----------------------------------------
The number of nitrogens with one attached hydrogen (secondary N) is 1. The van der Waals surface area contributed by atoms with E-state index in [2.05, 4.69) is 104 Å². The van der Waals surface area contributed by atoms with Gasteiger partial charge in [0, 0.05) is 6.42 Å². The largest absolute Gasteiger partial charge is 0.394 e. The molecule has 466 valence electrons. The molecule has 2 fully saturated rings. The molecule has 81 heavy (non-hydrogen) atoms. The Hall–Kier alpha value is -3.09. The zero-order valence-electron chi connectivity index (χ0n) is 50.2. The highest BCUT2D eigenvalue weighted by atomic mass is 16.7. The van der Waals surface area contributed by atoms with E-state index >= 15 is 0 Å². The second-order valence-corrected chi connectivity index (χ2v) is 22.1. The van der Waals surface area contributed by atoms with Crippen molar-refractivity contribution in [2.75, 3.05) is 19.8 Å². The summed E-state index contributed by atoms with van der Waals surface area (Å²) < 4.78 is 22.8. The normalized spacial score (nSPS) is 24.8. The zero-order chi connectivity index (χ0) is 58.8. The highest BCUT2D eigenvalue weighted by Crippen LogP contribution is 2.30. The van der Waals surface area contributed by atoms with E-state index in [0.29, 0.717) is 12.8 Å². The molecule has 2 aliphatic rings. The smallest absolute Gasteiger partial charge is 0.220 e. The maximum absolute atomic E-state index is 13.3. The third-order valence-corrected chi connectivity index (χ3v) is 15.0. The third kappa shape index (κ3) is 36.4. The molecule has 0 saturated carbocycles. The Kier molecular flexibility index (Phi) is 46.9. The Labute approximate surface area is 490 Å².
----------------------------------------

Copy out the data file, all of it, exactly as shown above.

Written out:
The number of nitrogens with one attached hydrogen (secondary N) is 1. The van der Waals surface area contributed by atoms with E-state index in [2.05, 4.69) is 104 Å². The van der Waals surface area contributed by atoms with Gasteiger partial charge in [0, 0.05) is 6.42 Å². The largest absolute Gasteiger partial charge is 0.394 e. The molecule has 466 valence electrons. The molecule has 2 fully saturated rings. The molecule has 81 heavy (non-hydrogen) atoms. The Hall–Kier alpha value is -3.09. The zero-order valence-electron chi connectivity index (χ0n) is 50.2. The highest BCUT2D eigenvalue weighted by atomic mass is 16.7. The van der Waals surface area contributed by atoms with E-state index >= 15 is 0 Å². The second-order valence-corrected chi connectivity index (χ2v) is 22.1. The van der Waals surface area contributed by atoms with Crippen molar-refractivity contribution in [2.75, 3.05) is 19.8 Å². The summed E-state index contributed by atoms with van der Waals surface area (Å²) < 4.78 is 22.8. The normalized spacial score (nSPS) is 24.8. The zero-order chi connectivity index (χ0) is 58.8. The highest BCUT2D eigenvalue weighted by Crippen LogP contribution is 2.30. The van der Waals surface area contributed by atoms with E-state index in [0.29, 0.717) is 12.8 Å². The molecule has 2 aliphatic rings. The smallest absolute Gasteiger partial charge is 0.220 e. The maximum absolute atomic E-state index is 13.3. The third-order valence-corrected chi connectivity index (χ3v) is 15.0. The third kappa shape index (κ3) is 36.4. The molecule has 0 saturated carbocycles. The Kier molecular flexibility index (Phi) is 46.9. The Labute approximate surface area is 490 Å².